From Brian Setzer's orchestral fun with classical music clichés to a Parents' Choice Award winner by Dr. Noize, these albums will delight young ears.
Dr. Noize – The Ballad of Phineas McBoof
Pity Phineas McBoof. Exhausted by his fame and fans, the "musical King Kong" has disappeared, and only his International Band of Misunderstood Geniuses knows how to find the iconic monkey. It's a familiar tabloid tale, as seen through the lens of a kaleidoscope rather than a paparazzo's camera. Loaded with witty narration and some creatively impressive tunes, the CD has launched a book by the same title and a sequel is due. Recipient of a 2007 Parents' Choice Award, it goes without saying that the album also wins the prize for best title of the year.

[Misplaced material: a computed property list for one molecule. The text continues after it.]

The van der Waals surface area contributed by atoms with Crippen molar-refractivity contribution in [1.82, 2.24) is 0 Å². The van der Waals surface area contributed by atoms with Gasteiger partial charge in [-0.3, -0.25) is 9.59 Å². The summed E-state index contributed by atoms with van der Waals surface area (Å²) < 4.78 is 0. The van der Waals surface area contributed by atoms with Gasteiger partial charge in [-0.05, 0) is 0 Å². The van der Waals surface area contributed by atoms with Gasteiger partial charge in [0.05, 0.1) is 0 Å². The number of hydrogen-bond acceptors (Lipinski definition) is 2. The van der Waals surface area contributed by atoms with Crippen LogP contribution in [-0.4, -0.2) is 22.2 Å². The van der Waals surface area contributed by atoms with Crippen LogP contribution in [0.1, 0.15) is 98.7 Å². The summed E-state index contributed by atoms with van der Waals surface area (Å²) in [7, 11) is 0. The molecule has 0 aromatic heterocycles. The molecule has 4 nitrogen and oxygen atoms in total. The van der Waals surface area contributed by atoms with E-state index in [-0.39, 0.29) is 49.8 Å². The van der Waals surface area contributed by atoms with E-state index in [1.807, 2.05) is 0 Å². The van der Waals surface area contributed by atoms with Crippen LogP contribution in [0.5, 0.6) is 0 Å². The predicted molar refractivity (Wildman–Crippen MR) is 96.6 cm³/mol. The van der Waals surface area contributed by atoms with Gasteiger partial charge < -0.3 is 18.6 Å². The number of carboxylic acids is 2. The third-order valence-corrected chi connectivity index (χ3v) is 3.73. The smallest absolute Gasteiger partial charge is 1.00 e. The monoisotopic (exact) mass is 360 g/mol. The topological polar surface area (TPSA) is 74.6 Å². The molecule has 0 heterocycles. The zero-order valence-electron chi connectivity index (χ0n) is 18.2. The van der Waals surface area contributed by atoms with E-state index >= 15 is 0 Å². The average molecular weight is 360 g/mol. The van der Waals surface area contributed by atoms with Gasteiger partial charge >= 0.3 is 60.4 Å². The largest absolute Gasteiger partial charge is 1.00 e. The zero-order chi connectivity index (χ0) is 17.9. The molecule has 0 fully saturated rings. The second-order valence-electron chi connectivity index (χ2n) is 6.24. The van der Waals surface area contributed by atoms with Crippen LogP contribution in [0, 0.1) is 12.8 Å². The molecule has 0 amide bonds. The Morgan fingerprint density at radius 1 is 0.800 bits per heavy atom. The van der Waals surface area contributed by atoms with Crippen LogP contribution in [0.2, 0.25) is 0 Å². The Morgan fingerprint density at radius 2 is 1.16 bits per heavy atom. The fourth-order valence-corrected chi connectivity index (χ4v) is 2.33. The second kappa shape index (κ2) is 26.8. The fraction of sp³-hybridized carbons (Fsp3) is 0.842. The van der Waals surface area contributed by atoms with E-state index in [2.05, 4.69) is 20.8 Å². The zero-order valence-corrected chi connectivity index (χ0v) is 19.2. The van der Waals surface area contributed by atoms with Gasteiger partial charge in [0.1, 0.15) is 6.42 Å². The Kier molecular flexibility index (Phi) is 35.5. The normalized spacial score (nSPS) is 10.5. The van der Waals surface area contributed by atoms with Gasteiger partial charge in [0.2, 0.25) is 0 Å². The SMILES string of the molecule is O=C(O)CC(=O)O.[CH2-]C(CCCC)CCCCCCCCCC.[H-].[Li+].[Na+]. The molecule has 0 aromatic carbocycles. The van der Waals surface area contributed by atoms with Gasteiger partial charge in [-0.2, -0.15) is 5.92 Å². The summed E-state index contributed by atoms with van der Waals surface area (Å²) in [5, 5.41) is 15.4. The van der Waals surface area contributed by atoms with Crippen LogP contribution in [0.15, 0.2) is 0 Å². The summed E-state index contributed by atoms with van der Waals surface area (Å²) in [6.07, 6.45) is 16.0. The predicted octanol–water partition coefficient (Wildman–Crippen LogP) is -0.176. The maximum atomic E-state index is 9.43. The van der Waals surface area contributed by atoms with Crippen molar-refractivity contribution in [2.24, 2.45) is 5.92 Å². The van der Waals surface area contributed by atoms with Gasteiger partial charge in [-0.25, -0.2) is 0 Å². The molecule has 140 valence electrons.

After creating musical lessons around "Mike Mulligan and His Steam Shovel" and "Juanita the Spanish Lobster," it's actually a little disappointing (though not surprising) that Stories in Music has done its own recording of Sergei Prokofiev's childhood warhorse. The Russian composer knocked out this orchestral story in two weeks, but the tale of how a small boy defeats a big, bad wolf remains one of the most effective ways to introduce instruments and their sounds to small ones. While Sir Alec Guinness, for me, remains the gold standard in narrators, this new recording has a lot to recommend it by way of educational extras. Russian folk music, a listening lesson taught by Maestro Stephen Simon, and a brief biography of Prokofiev all whisk briskly and authoritatively along.